“People … see the product, but they don’t understand all that goes into it. What we want to do is show piracy affects real people and their jobs” –Rep. Judy Chu
The entertainment industry rolled out a little bit of Hollywood to Capitol Hill on Wednesday showcasing exhibits, stars, producers and technical artists to deliver a message that the movie industry is far more than the stars who walk down the red carpet.
At the three-hour “Beyond the Red Carpet” reception sponsored by the House’s Creative Rights Caucus and held in the House Cannon Office Building that drew 32 congressmen, “Dallas” stars Patrick Duffy and Linda Gray, and “Breaking Bad” actor R.J. Mitte, joined industry executives in a series of forums.
Among the execs: producer and former Producers Guild president Hawk Koch, showrunner Dawn Prestwich, Weinstein Co. executive VP Tom Prince, Story Mining & Supply CEO Jeff Sharp, Creative Future executive director Ruth Vitale and Kathy Morgan, president of Kathy Morgan International. Also in the forums a costume illustrator, film editor and costume designer.
Both U.S. Rep. Judy Chu, D-Calif., co-chair of the caucus, and MPAA chairman and CEO Chris Dodd made little secret of their hopes to use the event to improve Capitol Hill support for movie industry issues ranging from piracy to tax credits.
“I hope it will lead to much greater awareness of the people behind the scenes and what they do,” Chu told TheWrap. “I hope that they can see how much work it takes to put a production together.”
She said that while Congressmen are certainly aware of the movie industry, they too often view the industry as being the final entertainment product and not an industry that employs people.
“People weren’t all that aware of the movie industry. They see the product, but they don’t understand all that goes into it,” she said. “What we want to do is show piracy affects real people and their jobs.”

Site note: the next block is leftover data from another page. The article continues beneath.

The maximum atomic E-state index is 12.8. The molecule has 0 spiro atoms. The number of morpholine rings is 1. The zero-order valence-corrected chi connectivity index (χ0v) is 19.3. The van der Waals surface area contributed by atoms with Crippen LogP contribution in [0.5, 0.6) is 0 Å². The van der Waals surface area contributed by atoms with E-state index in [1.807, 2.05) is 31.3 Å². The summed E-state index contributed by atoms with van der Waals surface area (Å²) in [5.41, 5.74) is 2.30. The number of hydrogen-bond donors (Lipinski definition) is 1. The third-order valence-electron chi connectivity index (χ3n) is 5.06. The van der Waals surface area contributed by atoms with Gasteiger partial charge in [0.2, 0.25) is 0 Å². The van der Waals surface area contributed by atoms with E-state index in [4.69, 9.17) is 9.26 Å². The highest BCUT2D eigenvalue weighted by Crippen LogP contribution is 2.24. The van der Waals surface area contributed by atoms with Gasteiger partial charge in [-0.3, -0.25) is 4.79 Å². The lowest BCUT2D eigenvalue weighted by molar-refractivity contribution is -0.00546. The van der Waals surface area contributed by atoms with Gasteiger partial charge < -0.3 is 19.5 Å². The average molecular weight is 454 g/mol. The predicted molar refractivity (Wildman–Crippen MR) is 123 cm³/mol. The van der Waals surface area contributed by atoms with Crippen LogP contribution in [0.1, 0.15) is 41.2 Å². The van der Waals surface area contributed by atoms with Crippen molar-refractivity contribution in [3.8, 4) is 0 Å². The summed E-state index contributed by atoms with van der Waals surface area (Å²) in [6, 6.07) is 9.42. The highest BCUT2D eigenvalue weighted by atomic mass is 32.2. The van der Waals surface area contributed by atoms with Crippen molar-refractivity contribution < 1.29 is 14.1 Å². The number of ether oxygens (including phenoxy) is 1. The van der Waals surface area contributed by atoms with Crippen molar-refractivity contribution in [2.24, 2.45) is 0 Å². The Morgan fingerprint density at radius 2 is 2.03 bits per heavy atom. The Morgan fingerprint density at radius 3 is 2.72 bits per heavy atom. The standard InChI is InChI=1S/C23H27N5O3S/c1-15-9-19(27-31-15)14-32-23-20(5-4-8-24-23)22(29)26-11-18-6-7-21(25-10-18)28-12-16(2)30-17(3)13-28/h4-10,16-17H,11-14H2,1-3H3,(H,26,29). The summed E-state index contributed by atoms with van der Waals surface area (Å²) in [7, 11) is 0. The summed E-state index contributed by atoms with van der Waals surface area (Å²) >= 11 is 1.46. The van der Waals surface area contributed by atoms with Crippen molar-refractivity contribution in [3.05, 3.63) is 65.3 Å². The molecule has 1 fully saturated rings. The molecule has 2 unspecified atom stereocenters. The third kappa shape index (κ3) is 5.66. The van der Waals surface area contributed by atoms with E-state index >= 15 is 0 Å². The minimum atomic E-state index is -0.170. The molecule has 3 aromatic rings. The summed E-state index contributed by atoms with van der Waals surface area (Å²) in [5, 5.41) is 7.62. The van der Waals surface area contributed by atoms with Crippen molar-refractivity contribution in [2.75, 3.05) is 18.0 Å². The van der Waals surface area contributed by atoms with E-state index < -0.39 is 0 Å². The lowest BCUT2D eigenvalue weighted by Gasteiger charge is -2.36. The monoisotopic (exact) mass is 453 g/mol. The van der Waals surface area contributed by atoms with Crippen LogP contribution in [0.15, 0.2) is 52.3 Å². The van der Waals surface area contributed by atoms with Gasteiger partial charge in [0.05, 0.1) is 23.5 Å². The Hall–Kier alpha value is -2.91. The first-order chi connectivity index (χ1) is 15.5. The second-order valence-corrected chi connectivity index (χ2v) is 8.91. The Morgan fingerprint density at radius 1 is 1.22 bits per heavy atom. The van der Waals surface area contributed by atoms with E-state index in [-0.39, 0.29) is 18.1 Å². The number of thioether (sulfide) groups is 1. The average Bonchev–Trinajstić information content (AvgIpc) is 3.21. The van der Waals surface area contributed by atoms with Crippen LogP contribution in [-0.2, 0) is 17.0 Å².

Dodd said the event which was supported by MPAA members as well DGA, the Independent Film & Television Alliance, IATSE, SAG-AFTRA, and the National Association of Theater Owners, was intended to give House members a better understanding about the entertainment business.
“It was to entertain and stimulate and let people see some of the things we are talking about in real words, rather than just by reading things,” he told TheWrap.
Dodd said that the MPAA isn’t seeking piracy legislation from Congress any more.
“The world is changing at warp speed. We are not going to legislate or litigate our way out of it,” he said. “We are going to innovate our way out by educating people about the hard work of people.
“In this space everyone has to contribute to ensure that peoples’ content can be respected. Instead of finger pointing at everybody and arresting 14-year olds, the answer is making our product accessible in as many formats and distributive services as possible at price points they can afford. We are discovering that works.”
At the event, various interactive demonstrations included the opportunity to be pictured with an Oscar, as well as booths that featured a makeup artist turning a woman into a sea creature and demonstrations of animation.
In the forums, the producers, stars and technical people all talked about the jobs the entertainment industry creates and a number talked about the dangers to those jobs from piracy.
Sharp and Morgan pointed to how piracy has made it harder for producers to presell box office revenues from overseas markets to help finance the costs of making a picture.
Duffy noted that TNT’s revival of “Dallas” not only provided movie jobs but boosted tourism to the Dallas area. He said that since the new series started airing in 2012, tourism to South Fork Ranch has tripled, leading to additional hotel rooms and car rentals.
Jean Prewitt, president & CEO of the Independent Film & Television Alliance (IFTA), said the entertainment industry is one in which people have to fight to have jobs tomorrow.
“This is not an industry where anyone has a guarantee. Everyone gets up every day and has to compete,” she said. She suggested that kind of competition is the epitome of the American economic system and should stand as a hallmark for the rest of the world.”
For the record: A previous version of this story misidentified Jean Prewitt’s job title. TheWrap regrets the error.